Canal, Marguerite (1890–1978)
Canal, Marguerite (1890–1978)
French composer and teacher, who was the first woman in France to conduct orchestral concerts. Born in Toulouse, France, on January 29, 1890; died in Cépet, France, on January 27, 1978; married Maxime Jamin.
Born into a musical family in Toulouse in 1890, Marguerite Canal revealed her musicality in her earliest years and began her studies at the Paris Conservatory in 1903. Under the direction of Paul Vidal, Canal proved to be an outstanding pupil, earning first prizes in harmony, piano accompaniment and fugue. Drawn to composition, she began to write songs, some of them to accompany her own poems. Her phenomenal talents were recognized in 1917 and 1918 when she became the first woman to conduct orchestral concerts in France (at a series held at the Palais de Glace). In 1919, she was appointed teacher of solfège (music theory) for singers at the Paris Conservatory, and the next year she won the Premier Grand Prix de Rome for her dramatic scene for voice and orchestra, "Don Juan."
In the early 1920s, most observers of the French musical scene predicted a significant future as a composer for Marguerite Canal. During these years, she married Maxime Jamin, who became the publisher of several of her most important compositions. One of her most moving works from this productive phase was the 1922 Sonata for Violin and Piano, which is in the grand lyrical tradition of Franck and Fauré. Many critics felt that this touching piece was very likely an autobiographical evocation of the emotional life of a young woman. Another chamber music work that elicited much favorable critical comment was Spleen, a 1926 composition for cello and small ensemble. A great number of Canal's most important songs were written at this time, many of them of great beauty and sensitivity, and set to some of the best works of French poetry, including Baudelaire and Verlaine. One of her most delicately crafted vocal works was the song cycle, Amours tristes, set to her own verse and that of other poets.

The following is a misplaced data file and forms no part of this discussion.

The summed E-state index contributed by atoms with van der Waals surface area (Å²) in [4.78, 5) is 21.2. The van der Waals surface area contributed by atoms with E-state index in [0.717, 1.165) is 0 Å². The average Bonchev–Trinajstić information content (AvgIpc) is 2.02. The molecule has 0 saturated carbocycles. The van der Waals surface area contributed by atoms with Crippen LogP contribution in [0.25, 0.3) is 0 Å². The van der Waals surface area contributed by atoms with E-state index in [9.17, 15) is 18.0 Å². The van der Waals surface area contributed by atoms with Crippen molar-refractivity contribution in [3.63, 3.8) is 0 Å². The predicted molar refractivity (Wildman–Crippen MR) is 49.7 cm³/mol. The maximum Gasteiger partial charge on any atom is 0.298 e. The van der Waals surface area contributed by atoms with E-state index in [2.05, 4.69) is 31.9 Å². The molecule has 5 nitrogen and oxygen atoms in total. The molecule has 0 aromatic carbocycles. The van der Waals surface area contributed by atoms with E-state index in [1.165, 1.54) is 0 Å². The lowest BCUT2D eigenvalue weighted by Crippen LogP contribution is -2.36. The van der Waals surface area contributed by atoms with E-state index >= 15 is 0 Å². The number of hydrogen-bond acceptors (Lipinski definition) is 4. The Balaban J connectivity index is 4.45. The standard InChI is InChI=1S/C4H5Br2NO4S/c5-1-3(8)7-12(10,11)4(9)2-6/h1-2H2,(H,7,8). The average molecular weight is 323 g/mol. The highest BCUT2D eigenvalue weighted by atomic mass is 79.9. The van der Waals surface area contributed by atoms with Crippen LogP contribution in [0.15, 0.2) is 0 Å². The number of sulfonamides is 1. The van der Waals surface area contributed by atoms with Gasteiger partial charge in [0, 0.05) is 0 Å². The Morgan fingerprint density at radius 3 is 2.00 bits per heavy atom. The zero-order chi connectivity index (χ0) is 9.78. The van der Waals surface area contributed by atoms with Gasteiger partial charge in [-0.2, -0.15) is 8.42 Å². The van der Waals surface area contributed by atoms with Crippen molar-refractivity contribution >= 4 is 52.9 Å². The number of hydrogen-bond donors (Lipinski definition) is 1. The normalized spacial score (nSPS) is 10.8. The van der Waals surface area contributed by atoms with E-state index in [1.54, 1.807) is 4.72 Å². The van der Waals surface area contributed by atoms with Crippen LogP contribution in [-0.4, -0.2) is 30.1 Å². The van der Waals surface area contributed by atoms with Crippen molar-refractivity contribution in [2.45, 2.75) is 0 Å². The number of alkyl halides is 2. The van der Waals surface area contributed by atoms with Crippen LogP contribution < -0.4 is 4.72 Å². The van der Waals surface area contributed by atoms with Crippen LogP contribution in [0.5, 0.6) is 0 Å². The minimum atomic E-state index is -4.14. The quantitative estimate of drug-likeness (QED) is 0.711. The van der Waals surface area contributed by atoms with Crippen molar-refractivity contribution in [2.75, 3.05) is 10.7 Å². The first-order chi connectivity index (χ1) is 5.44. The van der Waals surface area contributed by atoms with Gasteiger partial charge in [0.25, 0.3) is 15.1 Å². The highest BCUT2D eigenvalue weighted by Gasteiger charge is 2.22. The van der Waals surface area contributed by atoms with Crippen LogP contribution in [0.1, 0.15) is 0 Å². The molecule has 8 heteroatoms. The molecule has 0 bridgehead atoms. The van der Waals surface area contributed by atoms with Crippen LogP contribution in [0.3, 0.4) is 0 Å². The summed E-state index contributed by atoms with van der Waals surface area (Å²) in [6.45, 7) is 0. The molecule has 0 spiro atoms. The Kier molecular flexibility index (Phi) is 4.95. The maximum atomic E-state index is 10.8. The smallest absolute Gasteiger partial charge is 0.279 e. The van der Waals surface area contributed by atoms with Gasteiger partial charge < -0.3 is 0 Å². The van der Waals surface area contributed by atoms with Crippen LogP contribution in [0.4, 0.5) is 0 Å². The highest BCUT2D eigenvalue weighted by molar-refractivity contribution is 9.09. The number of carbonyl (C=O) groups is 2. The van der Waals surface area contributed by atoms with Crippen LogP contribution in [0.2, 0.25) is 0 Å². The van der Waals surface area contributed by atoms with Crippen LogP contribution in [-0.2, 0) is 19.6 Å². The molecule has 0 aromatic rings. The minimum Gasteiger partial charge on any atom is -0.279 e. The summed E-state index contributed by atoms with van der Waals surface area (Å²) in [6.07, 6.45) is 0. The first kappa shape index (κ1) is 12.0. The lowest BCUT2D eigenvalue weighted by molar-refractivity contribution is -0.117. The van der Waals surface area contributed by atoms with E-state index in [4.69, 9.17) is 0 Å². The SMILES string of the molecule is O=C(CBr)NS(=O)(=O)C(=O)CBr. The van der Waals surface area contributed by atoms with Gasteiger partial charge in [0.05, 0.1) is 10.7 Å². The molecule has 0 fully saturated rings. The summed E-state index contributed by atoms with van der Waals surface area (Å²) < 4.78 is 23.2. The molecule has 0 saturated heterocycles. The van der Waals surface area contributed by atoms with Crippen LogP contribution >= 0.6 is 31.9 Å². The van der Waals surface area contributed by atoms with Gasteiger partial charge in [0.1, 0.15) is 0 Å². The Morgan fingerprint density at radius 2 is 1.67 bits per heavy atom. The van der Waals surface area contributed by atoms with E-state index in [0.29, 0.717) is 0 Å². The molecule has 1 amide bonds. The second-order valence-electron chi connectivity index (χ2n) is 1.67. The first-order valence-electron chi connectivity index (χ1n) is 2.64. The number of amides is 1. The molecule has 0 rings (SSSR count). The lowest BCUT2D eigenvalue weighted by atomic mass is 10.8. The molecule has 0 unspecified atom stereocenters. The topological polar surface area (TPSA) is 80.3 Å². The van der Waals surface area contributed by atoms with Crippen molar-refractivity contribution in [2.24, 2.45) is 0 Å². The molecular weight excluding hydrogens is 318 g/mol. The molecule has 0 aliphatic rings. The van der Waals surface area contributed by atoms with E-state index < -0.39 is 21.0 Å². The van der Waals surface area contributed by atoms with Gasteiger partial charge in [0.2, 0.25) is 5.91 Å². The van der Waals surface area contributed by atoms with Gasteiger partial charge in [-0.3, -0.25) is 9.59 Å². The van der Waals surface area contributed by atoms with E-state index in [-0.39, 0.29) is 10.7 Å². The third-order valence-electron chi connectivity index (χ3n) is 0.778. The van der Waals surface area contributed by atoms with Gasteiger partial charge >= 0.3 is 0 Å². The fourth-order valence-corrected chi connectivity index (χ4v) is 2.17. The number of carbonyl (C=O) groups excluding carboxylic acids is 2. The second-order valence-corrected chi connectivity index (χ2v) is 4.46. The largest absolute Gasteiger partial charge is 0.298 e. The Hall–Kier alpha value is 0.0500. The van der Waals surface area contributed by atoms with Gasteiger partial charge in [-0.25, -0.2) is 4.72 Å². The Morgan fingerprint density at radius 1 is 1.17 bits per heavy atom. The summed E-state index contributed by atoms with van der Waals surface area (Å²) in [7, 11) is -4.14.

Although her teaching responsibilities kept her busy, Canal was able in the early 1920s to make considerable progress toward the completion of her most ambitious project to date, a full-scale opera. Based on a Jack London story, Tlass Atka (Le pays blanc) was an ambitious work, but unfortunately the pressure of her teaching responsibilities and personal turmoil (she eventually was to be divorced from her husband Maxime Jamin) precipitated an artistic crisis that led to a greatly diminished output. A number of half-finished works, including a Requiem, were not brought to final state and remain unpublished. She continued to compose into the 1940s, but it was clear that Canal had made a decision to concentrate on teaching.
Marguerite Canal's compositions are sensitive and often poignant. Her songs, particularly those set to the verse of Paul Fort, display her love of the sea and the coast of Brittany. Others, including a 1948 setting of four lullabies derived from the poetry of Marceline Desbordes-Valmore , testify to her passionate love of children, and are a commentary on one of the great sadnesses of her life, never having had a child. Largely unknown even to connoisseurs of modern French music, the creative efforts of Marguerite Canal represent an aesthetic treasure yet to be discovered by music lovers. She died in Cépet, near her home city of Toulouse, on January 27, 1978.
John Haag , University of Georgia, Athens, Georgia